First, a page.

Kazuo Ishiguro

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The “Remains of the Day” novelist Kazuo Ishiguro is half a world away in his new one. Shanghai between the world wars is his new territory, but the emotional terrain feels familiar: it’s the realm of a meticulous but suspiciously cracked memory, yet another Ishiguro exercise in just how unreliable a narrator can be-to the point of delusion and pathos. In “Remains of the Day” the perfectly oblivious butler, the Anthony Hopkins part in the movie, was unaware that the lord of his manor was a Nazi.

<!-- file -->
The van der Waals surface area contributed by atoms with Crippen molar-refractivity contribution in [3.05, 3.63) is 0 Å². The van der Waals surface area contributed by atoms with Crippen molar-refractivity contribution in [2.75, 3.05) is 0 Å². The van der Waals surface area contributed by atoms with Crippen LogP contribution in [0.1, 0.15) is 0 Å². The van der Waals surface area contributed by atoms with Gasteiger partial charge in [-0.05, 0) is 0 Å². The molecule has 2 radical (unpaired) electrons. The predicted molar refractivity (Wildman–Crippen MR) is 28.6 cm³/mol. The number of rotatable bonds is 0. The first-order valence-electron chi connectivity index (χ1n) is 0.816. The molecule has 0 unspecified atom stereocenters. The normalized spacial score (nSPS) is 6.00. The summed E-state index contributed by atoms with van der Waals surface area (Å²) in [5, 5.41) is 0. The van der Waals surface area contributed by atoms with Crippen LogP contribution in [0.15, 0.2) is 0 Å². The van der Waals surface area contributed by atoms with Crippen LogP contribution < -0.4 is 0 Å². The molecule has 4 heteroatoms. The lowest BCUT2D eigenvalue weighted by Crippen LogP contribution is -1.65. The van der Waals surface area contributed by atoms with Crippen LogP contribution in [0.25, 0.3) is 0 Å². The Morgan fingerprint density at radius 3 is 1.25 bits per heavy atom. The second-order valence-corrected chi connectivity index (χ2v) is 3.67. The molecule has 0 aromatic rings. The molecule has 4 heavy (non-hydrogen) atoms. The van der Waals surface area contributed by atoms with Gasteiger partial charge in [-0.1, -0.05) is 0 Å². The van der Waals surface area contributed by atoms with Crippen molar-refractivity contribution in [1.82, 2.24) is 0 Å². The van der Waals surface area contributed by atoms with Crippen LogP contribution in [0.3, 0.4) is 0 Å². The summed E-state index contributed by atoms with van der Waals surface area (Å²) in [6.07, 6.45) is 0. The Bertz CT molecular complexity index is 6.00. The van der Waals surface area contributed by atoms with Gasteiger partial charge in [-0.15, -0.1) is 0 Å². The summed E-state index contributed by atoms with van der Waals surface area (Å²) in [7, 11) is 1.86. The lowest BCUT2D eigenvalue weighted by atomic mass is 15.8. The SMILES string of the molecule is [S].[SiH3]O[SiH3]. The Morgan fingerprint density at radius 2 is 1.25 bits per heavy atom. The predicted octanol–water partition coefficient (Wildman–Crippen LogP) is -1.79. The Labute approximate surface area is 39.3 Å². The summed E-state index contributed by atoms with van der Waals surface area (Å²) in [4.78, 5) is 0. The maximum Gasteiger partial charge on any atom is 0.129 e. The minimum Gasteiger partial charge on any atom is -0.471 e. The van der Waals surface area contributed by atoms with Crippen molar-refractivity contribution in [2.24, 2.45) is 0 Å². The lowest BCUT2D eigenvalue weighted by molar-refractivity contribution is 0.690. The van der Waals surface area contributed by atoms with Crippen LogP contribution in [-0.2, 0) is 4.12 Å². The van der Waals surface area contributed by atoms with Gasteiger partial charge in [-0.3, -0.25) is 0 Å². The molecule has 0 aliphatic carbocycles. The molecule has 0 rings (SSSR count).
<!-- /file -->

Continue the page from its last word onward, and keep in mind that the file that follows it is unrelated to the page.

The hero of “When We Were Orphans” is an English detective in China, driven by a childish dream that the savagery of the modern world can be figured out, clue by clue, Sherlock Holmes style, and solved like an old-fashioned whodunnit. Nostalgia stumbles on modern evil in Ishiguro’s fiction. East meets West; narrative realism frames a murky dreamscape. The literary link between Dickens and the global culture, Kazuo Ishiguro, is this hour on The Connection.
(Hosted by Christopher Lydon)


Kazuo Ishiguro, Booker-prize-winning author of “Remains of the Day”